First, and I know this will come as a shock, I know when an author is lying to me.

They say things like, “I will have the material done, but I might miss the deadline because I’m traveling and I can’t upload until I get back.”

Oh please. You can upload at Mickey D’s. Do I look like I have stupid written all over my face? (Now I sound like my mother.)

Even worse is when I hear something like, “I’ve got this really important party to go to where I’m the guest of honor, so I might miss my deadline.” Or I’m doing some real expensive activity (like taking my yacht out for the weekend, going on a cruise, or water skiing in Santa Barbara). And oops, the deadline is gonna suffer. Do they really think I’m going to say, wow, you’re the important artist and I’m just a small and humble editor, so go ahead and miss the deadline?

Or there’s silence. I send an e-mail. I wait. Repeat. Then they say they never got the e-mails. Or they refuse to acknowledge my correspondence. So I send them back the file to work on and three weeks later when I ask them how they are doing, they say they never got it.

What I didn’t know when I was just a humble author, is editors account to someone above them regularly for every deadline and the status of the project. Then the information is compared to the plan originally submitted by the editor after initial meetings with the author.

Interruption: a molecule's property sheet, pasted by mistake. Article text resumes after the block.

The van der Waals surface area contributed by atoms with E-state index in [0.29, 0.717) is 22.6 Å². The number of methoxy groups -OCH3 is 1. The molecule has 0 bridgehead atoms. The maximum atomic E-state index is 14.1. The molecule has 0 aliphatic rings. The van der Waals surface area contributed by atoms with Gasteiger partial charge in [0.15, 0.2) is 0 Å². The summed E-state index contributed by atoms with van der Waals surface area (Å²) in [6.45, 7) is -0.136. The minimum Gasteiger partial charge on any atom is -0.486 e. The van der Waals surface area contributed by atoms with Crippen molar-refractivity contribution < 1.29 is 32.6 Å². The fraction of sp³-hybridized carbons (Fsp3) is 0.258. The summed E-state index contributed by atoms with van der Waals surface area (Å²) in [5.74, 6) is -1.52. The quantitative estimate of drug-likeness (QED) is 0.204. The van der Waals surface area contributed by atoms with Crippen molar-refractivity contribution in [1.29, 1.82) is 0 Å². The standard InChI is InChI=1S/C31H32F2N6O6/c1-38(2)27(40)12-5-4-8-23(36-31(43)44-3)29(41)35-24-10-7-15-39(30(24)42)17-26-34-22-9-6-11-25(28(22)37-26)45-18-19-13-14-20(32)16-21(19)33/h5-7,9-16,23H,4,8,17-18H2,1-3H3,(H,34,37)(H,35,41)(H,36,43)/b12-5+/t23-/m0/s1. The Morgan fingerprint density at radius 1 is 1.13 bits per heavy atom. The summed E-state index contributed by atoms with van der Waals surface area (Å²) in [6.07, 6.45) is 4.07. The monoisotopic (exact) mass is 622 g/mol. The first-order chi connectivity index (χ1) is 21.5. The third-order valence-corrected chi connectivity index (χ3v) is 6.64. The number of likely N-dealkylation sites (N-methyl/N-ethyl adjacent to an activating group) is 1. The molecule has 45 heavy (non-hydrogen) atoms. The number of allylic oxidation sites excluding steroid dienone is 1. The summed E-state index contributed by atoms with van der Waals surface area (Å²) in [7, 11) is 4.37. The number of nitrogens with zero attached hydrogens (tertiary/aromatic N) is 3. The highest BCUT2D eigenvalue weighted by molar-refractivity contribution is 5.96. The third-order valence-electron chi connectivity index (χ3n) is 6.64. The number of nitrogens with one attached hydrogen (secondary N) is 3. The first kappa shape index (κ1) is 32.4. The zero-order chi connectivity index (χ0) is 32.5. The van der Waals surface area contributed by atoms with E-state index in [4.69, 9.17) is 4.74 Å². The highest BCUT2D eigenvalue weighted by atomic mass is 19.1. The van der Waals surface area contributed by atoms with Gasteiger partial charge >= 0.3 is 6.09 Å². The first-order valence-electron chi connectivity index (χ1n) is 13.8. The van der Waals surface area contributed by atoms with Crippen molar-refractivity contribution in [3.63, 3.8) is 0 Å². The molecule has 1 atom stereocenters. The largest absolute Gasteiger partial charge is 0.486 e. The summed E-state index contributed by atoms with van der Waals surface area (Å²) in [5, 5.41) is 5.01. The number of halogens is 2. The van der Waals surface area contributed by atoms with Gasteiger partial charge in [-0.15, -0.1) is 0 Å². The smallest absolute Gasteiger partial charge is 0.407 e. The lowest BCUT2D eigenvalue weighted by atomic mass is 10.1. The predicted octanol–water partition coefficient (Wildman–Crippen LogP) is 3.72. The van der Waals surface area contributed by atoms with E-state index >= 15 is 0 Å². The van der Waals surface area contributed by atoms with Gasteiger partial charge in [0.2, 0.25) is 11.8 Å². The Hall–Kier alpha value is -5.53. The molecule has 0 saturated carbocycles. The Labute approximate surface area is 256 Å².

I also didn’t know that in some cases the editor doesn’t get paid until the final version is turned in and accepted. In that case, every delay by the author means a delay in the editor’s bottom line. But even if the editor is salaried, it makes them look bad, even incompetent, when authors are late. And that will eventually affect even a salaried editor’s job.

So I now understand why some editors got so angry with me when I was late. And why they often took the delays personally. I get now how insulting it is to the intelligence of another person to talk to them the way I’ve been talked to by some of the writers I work with. It reminds me of junior high when one of the popular girls would say she’d love to come to my party, but she had to wash her hair.